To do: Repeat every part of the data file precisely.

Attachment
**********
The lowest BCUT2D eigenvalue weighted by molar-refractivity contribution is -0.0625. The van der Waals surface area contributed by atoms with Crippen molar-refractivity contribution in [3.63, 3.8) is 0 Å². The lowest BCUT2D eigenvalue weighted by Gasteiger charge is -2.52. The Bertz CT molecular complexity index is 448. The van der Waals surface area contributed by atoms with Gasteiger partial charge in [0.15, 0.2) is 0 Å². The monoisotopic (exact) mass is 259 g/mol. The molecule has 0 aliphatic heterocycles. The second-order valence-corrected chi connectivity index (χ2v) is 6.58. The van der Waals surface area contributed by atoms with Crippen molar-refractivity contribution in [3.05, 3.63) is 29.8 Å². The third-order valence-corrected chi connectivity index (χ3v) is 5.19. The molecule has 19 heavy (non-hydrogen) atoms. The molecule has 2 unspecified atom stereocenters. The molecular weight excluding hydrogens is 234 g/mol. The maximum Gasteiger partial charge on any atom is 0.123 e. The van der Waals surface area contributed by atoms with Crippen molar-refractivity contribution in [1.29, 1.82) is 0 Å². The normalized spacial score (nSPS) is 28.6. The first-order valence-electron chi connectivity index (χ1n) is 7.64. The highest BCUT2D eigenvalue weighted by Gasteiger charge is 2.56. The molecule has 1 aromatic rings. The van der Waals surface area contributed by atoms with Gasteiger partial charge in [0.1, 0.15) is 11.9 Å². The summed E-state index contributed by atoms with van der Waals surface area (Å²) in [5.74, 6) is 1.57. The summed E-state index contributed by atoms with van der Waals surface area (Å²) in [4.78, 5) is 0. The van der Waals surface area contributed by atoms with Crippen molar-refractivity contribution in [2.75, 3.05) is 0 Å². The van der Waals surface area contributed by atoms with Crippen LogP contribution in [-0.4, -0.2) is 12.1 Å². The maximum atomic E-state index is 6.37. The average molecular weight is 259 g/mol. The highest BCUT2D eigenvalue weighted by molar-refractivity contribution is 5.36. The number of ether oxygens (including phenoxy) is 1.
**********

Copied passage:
The lowest BCUT2D eigenvalue weighted by molar-refractivity contribution is -0.0625. The van der Waals surface area contributed by atoms with Crippen molar-refractivity contribution in [3.63, 3.8) is 0 Å². The lowest BCUT2D eigenvalue weighted by Gasteiger charge is -2.52. The Bertz CT molecular complexity index is 448. The van der Waals surface area contributed by atoms with Gasteiger partial charge in [0.15, 0.2) is 0 Å². The monoisotopic (exact) mass is 259 g/mol. The molecule has 0 aliphatic heterocycles. The second-order valence-corrected chi connectivity index (χ2v) is 6.58. The van der Waals surface area contributed by atoms with Crippen molar-refractivity contribution in [3.05, 3.63) is 29.8 Å². The third-order valence-corrected chi connectivity index (χ3v) is 5.19. The molecule has 19 heavy (non-hydrogen) atoms. The molecule has 2 unspecified atom stereocenters. The molecular weight excluding hydrogens is 234 g/mol. The maximum Gasteiger partial charge on any atom is 0.123 e. The van der Waals surface area contributed by atoms with Crippen molar-refractivity contribution in [1.29, 1.82) is 0 Å². The normalized spacial score (nSPS) is 28.6. The first-order valence-electron chi connectivity index (χ1n) is 7.64. The highest BCUT2D eigenvalue weighted by Gasteiger charge is 2.56. The molecule has 1 aromatic rings. The van der Waals surface area contributed by atoms with Gasteiger partial charge in [0.1, 0.15) is 11.9 Å². The summed E-state index contributed by atoms with van der Waals surface area (Å²) in [5.74, 6) is 1.57. The summed E-state index contributed by atoms with van der Waals surface area (Å²) in [4.78, 5) is 0. The van der Waals surface area contributed by atoms with Crippen molar-refractivity contribution in [2.75, 3.05) is 0 Å². The van der Waals surface area contributed by atoms with Crippen LogP contribution in [-0.4, -0.2) is 12.1 Å². The maximum atomic E-state index is 6.37. The average molecular weight is 259 g/mol. The highest BCUT2D eigenvalue weighted by molar-refractivity contribution is 5.36. The number of ether oxygens (including phenoxy) is 1.